A 17-year-old teenager, Jesse Nwokejiobi, stabbed to death in Cambridge in a dispute over drugs, had pulled out a knife, a court heard.
On the day of the stabbing, CCTV showed James Heath driving two 17-year-olds to St Andrew’s Road, Cambridge, at about 12.39pm.
The car remained in the city while the two boys were seen at 2.33pm crossing Logan’s Meadow, heading towards the bridge.
The two boys met Jesse Nwokejiobi and his associate and, after an altercation, both Jesse and the defendant pull out knives.
Seconds later Jesse was stabbed in the chest.
He started to run away but collapsed backwards on to the ground.
The 17-year-old boy who stabbed him has been jailed.
The youth, who can’t be named for legal reasons, pulled out a knife on Logan’s Meadow, in Cambridge, on the afternoon of 19 November last year and stabbed 17-year-old Jesse in the chest.
Ambulance staff carried out CPR and open-heart surgery on Jesse, but he was pronounced dead at the scene at 2.56pm.
Investigations by the Bedfordshire, Cambridgeshire and Hertfordshire Major Crime Unit revealed the defendant and another 17-year-old boy had travelled to Cambridge from London two days before the stabbing.
They stayed with 45-year-old James Heath at his home in Harston.
Heath had been driving the pair to the Stourbridge Common area of the city each day in his black Hyundai so the boys could deal class A drugs.
On the day of the stabbing, CCTV showed Heath driving the pair to St Andrew’s Road at about 12.39pm.
The car remained in the city while the boys were seen at 2.33pm crossing Logan’s Meadow, heading towards the bridge.
The two boys meet Jesse and his associate and, after an altercation, both Jesse and the defendant pull out knives.
Seconds later Jesse was stabbed in the chest. He started to run away but collapsed backwards on to the ground.
The two teenagers fled the scene and made numerous calls between 2.44pm and 2.57pm to Heath before they were collected in his vehicle at 2.58pm on St Andrew’s Road.
A member of the public called for an ambulance while Jesse’s associate left the scene, taking Jesse’s knife and electric bike.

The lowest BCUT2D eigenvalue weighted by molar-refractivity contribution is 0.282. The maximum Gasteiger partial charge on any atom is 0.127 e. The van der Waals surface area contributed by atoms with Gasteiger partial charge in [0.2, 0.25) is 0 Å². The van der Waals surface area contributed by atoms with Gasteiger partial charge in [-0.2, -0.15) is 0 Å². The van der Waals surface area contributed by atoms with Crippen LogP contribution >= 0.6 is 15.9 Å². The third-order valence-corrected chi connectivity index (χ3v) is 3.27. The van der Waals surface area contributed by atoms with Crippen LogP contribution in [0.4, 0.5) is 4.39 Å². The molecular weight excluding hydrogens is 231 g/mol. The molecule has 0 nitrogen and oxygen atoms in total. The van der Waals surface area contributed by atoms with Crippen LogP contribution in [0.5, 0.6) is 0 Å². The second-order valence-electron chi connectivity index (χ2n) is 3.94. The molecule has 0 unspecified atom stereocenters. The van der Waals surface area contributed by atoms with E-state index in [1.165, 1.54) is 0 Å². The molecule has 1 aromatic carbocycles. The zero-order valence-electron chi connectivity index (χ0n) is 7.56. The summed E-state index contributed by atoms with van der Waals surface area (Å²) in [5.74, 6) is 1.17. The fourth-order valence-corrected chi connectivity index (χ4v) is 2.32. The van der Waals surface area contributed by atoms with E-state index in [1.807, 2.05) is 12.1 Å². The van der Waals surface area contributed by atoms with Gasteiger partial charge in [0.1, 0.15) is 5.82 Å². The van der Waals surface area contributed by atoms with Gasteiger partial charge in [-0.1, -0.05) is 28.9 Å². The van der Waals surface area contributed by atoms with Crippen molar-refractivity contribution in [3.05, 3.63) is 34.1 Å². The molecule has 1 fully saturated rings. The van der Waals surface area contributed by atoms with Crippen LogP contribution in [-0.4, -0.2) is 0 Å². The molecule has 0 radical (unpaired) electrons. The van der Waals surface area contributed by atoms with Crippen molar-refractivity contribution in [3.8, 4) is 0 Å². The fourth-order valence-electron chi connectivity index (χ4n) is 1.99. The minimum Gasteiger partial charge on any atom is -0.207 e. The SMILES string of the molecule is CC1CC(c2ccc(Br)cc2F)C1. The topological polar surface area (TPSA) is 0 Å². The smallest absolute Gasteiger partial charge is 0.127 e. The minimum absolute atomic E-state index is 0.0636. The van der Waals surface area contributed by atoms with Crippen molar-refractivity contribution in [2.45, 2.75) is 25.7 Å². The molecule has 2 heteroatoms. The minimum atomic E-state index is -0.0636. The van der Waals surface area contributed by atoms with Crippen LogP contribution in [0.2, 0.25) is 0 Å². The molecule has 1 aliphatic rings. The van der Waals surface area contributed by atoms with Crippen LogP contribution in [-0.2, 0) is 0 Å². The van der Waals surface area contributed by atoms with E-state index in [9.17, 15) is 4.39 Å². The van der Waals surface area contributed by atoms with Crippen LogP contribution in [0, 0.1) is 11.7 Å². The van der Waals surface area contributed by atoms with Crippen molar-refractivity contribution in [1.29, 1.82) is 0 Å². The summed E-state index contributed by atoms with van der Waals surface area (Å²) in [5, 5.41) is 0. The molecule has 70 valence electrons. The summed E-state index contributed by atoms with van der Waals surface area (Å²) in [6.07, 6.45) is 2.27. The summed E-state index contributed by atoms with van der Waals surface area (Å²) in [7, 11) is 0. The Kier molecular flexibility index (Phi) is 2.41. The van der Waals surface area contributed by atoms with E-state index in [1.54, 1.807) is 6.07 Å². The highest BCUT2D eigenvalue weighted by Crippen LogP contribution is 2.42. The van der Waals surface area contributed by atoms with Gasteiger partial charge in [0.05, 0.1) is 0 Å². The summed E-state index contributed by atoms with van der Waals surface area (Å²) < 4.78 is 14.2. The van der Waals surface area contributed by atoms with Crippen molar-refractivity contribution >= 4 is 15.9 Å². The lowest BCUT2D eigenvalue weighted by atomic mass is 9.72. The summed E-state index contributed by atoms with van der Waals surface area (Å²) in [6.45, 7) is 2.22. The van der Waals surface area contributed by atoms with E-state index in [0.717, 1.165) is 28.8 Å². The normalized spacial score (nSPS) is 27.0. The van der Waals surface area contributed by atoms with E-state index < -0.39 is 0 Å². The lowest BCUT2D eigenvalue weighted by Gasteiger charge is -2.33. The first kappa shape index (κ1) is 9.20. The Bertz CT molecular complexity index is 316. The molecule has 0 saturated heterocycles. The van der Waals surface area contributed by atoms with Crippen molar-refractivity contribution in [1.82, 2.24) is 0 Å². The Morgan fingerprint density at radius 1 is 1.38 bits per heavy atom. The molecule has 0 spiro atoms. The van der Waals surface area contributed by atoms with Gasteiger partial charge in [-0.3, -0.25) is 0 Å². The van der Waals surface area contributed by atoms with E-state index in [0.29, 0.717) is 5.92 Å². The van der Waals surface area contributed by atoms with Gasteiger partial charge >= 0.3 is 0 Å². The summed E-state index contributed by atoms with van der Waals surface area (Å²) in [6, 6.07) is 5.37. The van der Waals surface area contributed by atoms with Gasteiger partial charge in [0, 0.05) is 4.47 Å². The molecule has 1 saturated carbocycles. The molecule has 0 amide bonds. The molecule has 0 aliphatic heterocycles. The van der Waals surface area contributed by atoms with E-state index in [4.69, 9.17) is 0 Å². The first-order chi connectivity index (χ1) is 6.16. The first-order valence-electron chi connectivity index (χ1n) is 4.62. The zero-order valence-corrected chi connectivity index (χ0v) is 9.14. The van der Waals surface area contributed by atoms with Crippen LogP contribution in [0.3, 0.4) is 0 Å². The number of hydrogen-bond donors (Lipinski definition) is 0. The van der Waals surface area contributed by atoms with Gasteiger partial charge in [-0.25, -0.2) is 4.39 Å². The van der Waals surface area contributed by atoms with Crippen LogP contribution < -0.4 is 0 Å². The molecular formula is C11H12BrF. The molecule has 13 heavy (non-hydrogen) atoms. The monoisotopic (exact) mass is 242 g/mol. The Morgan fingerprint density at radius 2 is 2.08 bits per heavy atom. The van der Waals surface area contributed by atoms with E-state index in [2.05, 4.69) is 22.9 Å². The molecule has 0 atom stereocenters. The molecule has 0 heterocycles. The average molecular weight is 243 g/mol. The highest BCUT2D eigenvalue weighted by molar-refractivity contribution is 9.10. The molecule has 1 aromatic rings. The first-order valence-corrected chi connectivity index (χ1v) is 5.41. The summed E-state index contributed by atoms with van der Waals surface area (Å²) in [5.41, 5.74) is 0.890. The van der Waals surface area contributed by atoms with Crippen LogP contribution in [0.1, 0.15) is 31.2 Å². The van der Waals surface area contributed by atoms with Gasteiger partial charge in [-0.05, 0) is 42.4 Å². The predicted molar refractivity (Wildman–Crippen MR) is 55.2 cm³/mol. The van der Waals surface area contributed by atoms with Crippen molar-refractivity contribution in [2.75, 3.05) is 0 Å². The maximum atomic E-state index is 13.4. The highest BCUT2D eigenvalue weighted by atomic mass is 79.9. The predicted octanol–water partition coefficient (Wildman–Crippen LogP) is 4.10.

The 17-year-old denied murder and was due to face trial at Huntingdon in July, but he admitted an alternative charge of manslaughter and the more serious charge was withdrawn by the CPS.
Today, at the same court, Mr Justice Butcher told how “a young man had been pointlessly killed” and sentenced the teenager to four years in prison.
The second 17-year-old boy, who also can’t be named for legal reasons, pleaded guilty to two counts of being concerned in the supply of class A drugs and affray.
He was sentenced to an 18-month youth rehabilitation order. He must also carry out 120 hours unpaid work.
Heath, 45, from Harston, pleaded guilty to assisting an offender and two counts of being concerned in the supply of class A drugs.
He was jailed for three years.
Detective Chief Inspector Iain Moor, from the Major Crime Unit, said: “Although no sentence can bring back Jesse, we hope that today’s outcome at least provides some form of comfort to his family and friends as they continue to come to terms with his passing.
“Jesse was killed in broad daylight in a Cambridge park. The events of that November were a horrific reminder of the lasting devastation that knife crime can cause in our communities. It affects the victims, their family, friends, the community, and those who carry, store, and use dangerous weapons.
“Tackling violence, knife crime and county lines drug dealing continues to be one of our top priorities in Cambridgeshire and we’re working with the local authorities, school, and other key partners on a daily basis, but it is not something police and the courts can do alone.
“We urge parents, guardians, and young people themselves to help reinforce the message that if you are caught carrying a knife, you are reducing your prospects and risking prosecution and of course, tragedy.
“I’d urge anyone, of any age, to think before they consider carrying a knife, whatever the reason.
“If you know someone who is carrying a knife, come forward and tell us so we can take appropriate action.”
In his victim personal statement, Jesse’s father, Henry Nwokejiobi said: “Jesse was a good boy, was funny and made everyone laugh. When he was in a room everyone knew, he had a presence about him and was very confident.
“Jesse was a fast learner and very academic. He had so much promise. Jesse was very ambitious, and I believe that he would have made a great contribution to this world.
“I have felt empty since Jesse died and what has happened has affected me terribly. I miss him awfully. The opportunity for him to become something has been lost.”
In her victim personal statement, Jesse’s mother, Rita Ofor, said: “Jesse’s death is a wound that just does not heal. I miss him so much. He was a lovely boy and son.
“Jesse touched so many people’s lives in his short 17 years. I would never wish anyone else to go through what I am going through.
“I hope that Jesse’s memory will make others stop and think about their life choices.”
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